Co-Founder and Chief Scientist
Rocky Mountain Institute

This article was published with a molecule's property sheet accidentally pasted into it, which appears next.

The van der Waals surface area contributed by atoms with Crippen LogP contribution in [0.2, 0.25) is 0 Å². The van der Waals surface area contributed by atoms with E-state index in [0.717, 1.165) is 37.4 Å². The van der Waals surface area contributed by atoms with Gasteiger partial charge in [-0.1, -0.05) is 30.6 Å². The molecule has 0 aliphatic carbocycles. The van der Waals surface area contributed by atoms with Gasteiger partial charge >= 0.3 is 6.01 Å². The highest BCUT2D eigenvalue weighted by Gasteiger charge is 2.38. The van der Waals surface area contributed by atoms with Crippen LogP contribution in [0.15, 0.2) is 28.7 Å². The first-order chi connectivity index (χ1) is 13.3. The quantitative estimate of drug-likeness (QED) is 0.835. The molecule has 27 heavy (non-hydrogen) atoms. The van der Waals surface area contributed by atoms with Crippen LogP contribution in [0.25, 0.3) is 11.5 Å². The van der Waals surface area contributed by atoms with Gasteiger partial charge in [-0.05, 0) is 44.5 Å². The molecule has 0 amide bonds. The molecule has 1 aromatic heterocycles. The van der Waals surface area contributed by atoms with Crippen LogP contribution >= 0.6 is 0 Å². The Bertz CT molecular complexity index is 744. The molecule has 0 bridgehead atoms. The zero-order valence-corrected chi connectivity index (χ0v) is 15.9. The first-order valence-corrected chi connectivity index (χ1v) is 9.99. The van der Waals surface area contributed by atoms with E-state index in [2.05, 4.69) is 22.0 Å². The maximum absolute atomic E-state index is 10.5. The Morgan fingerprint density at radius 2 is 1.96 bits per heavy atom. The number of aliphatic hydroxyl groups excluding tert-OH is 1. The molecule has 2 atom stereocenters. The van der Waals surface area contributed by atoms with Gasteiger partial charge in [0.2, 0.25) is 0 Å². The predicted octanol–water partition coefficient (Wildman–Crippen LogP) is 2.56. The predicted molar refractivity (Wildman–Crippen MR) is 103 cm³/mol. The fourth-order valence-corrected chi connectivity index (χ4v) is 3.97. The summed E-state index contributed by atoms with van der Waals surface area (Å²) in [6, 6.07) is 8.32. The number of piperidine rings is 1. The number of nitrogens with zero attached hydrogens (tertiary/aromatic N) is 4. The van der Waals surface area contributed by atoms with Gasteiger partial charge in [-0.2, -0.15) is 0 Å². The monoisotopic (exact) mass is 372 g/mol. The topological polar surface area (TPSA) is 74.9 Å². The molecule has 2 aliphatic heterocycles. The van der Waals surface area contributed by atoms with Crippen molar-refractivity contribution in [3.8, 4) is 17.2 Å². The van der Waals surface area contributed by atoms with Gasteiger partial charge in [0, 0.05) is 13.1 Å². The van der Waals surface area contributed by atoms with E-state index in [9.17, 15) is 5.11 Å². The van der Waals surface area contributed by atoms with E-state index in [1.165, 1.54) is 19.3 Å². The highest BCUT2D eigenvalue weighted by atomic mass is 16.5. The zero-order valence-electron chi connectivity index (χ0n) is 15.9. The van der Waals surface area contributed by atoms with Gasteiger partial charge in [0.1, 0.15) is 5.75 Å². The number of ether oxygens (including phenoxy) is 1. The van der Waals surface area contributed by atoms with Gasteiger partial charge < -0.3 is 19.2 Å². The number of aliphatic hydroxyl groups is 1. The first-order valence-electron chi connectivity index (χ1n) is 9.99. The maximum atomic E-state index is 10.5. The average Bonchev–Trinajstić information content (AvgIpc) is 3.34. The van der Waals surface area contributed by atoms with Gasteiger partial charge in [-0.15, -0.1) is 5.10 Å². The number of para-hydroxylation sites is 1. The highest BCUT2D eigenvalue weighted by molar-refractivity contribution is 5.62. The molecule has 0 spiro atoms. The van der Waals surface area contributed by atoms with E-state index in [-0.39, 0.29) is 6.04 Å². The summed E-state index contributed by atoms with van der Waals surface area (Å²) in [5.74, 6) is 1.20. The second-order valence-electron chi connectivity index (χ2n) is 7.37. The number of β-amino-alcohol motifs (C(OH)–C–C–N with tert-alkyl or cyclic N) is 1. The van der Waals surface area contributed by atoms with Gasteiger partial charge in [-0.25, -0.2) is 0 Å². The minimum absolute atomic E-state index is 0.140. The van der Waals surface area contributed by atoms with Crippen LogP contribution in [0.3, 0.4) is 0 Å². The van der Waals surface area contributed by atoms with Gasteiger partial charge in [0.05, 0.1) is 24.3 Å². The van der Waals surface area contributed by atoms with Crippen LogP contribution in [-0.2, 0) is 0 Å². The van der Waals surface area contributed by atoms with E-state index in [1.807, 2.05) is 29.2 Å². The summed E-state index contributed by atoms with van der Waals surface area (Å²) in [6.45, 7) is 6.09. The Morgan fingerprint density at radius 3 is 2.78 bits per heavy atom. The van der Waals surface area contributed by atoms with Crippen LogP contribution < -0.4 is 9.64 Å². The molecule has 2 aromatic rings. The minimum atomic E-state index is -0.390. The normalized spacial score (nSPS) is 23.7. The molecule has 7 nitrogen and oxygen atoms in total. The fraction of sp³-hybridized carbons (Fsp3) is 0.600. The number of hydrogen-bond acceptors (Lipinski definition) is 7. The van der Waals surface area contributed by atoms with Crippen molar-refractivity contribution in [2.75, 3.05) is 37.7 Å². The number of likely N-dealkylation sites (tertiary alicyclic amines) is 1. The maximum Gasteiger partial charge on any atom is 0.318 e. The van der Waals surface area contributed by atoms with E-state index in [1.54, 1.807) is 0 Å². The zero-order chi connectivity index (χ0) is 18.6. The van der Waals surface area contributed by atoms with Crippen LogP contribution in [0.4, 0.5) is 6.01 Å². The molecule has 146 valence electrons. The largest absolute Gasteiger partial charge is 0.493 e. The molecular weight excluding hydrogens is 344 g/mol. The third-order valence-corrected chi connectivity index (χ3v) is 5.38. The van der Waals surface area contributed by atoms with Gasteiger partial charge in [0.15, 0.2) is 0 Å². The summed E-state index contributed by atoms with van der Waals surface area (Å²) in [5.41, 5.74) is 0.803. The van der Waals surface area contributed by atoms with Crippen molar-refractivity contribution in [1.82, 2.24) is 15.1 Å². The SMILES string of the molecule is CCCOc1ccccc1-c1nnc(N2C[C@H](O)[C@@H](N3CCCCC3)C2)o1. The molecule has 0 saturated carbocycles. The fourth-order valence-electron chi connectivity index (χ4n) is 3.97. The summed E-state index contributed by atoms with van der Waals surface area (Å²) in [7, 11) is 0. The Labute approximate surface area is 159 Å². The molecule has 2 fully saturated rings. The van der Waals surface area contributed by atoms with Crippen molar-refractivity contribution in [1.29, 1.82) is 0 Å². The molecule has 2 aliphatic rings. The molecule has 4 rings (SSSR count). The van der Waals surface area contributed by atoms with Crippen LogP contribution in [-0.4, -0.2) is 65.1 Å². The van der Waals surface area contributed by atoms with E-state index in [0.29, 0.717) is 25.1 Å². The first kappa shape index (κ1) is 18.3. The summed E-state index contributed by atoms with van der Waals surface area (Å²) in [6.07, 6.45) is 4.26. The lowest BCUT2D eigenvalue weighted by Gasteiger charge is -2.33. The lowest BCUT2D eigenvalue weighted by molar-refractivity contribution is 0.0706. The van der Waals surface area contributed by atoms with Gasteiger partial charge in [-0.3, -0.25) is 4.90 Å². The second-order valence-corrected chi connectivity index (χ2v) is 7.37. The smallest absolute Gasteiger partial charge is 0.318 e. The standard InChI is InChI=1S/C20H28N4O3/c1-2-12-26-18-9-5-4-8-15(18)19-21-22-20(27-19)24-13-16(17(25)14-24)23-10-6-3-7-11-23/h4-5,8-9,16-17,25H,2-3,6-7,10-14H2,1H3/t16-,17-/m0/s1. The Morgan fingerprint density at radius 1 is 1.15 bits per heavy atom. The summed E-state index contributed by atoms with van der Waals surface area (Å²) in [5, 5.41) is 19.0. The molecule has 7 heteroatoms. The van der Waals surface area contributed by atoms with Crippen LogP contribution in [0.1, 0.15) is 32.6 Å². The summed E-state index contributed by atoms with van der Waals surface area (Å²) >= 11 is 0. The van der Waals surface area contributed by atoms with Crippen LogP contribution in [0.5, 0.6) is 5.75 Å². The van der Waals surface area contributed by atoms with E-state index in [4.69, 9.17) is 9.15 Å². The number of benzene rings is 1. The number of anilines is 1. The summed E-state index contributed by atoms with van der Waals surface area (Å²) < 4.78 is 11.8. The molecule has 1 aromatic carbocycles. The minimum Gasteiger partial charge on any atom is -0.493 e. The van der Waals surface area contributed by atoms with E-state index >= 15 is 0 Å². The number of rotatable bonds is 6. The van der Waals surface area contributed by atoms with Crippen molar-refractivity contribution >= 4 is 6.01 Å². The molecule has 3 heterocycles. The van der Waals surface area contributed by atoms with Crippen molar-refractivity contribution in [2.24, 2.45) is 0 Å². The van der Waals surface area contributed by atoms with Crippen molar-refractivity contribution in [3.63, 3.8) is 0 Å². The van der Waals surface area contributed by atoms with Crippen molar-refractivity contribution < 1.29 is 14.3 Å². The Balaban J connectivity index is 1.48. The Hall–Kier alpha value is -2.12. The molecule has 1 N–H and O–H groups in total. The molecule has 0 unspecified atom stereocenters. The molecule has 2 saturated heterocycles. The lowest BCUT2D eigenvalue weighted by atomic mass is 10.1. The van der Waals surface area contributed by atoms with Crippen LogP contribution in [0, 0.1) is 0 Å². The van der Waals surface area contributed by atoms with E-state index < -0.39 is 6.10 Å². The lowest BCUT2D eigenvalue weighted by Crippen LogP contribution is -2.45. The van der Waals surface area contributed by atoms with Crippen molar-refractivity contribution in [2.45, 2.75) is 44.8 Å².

Physicist Amory Lovins, 70, is cofounder and Chief Scientist of Rocky Mountain Institute; energy advisor to major firms and governments in 70+ countries for 40+ years; author of 31 books and over 630 papers; and an integrative designer of superefficient buildings, factories, and vehicles. He has received the Blue Planet, Volvo, Zayed, Onassis, Nissan, Shingo, and Mitchell Prizes, the MacArthur and Ashoka Fellowships, the Happold, Benjamin Franklin, and Spencer Hutchens Medals, 12 honorary doctorates, the Heinz, Lindbergh, Right Livelihood (“alternative Nobel”), National Design, and World Technology Awards, and Germany’s Officer’s Cross of the Order of Merit. A Harvard and Oxford dropout, former Oxford don, honorary US architect, and Swedish engineering academician, he has taught at ten universities, most recently Stanford’s Engineering School and the Naval Postgraduate School (but only on topics he’s never studied, so as to retain beginner’s mind). Time has named him one of the world’s 100 most influential people, and Foreign Policy, one of the 100 top global thinkers. His latest books include Natural Capitalism (1999), Small Is Profitable (2002), Winning the Oil Endgame (2004), The Essential Amory Lovins (2011), and Reinventing Fire (2011). He has lately focused on a collaborative synthesis, for China’s National Development and Reform, of an ambitious efficiency-and-renewables trajectory to inform the 13th Five Year Plan; helping India to make personal mobility shared, connected, and electric; and exploring how to make integrative design the new normal, so investments to energy efficiency can yield expanding rather than diminishing returns. His avocations include mountain photography, music (piano and composition), poetry, orangutans, great-ape language, and Taoism.